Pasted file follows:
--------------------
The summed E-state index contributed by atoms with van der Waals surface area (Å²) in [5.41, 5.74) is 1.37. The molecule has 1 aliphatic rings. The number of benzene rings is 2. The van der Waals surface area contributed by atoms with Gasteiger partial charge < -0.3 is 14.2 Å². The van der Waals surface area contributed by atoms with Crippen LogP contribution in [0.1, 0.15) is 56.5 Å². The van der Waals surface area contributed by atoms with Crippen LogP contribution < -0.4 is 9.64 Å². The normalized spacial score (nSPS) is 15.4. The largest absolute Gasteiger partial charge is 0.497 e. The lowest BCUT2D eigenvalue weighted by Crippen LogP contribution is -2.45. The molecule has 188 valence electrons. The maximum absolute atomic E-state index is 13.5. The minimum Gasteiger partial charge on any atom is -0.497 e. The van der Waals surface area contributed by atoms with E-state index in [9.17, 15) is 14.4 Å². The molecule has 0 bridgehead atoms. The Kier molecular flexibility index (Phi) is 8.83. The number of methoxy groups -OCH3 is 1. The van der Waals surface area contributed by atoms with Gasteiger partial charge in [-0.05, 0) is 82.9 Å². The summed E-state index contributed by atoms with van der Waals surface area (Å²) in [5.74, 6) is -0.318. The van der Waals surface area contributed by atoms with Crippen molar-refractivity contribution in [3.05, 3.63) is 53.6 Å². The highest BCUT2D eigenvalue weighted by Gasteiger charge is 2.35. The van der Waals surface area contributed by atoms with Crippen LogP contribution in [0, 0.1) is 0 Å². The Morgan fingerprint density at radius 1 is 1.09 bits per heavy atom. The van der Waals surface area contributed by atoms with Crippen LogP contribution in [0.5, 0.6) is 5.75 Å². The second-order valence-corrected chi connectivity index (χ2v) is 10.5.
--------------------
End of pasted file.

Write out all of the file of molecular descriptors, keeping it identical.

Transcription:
The summed E-state index contributed by atoms with van der Waals surface area (Å²) in [5.41, 5.74) is 1.37. The molecule has 1 aliphatic rings. The number of benzene rings is 2. The van der Waals surface area contributed by atoms with Gasteiger partial charge < -0.3 is 14.2 Å². The van der Waals surface area contributed by atoms with Crippen LogP contribution in [0.1, 0.15) is 56.5 Å². The van der Waals surface area contributed by atoms with Crippen LogP contribution < -0.4 is 9.64 Å². The normalized spacial score (nSPS) is 15.4. The largest absolute Gasteiger partial charge is 0.497 e. The lowest BCUT2D eigenvalue weighted by Crippen LogP contribution is -2.45. The molecule has 188 valence electrons. The maximum absolute atomic E-state index is 13.5. The minimum Gasteiger partial charge on any atom is -0.497 e. The van der Waals surface area contributed by atoms with E-state index in [9.17, 15) is 14.4 Å². The molecule has 0 bridgehead atoms. The Kier molecular flexibility index (Phi) is 8.83. The number of methoxy groups -OCH3 is 1. The van der Waals surface area contributed by atoms with Gasteiger partial charge in [-0.05, 0) is 82.9 Å². The summed E-state index contributed by atoms with van der Waals surface area (Å²) in [5.74, 6) is -0.318. The van der Waals surface area contributed by atoms with Crippen molar-refractivity contribution in [3.05, 3.63) is 53.6 Å². The highest BCUT2D eigenvalue weighted by Gasteiger charge is 2.35. The van der Waals surface area contributed by atoms with Crippen LogP contribution in [0, 0.1) is 0 Å². The Morgan fingerprint density at radius 1 is 1.09 bits per heavy atom. The van der Waals surface area contributed by atoms with Crippen LogP contribution in [0.5, 0.6) is 5.75 Å². The second-order valence-corrected chi connectivity index (χ2v) is 10.5.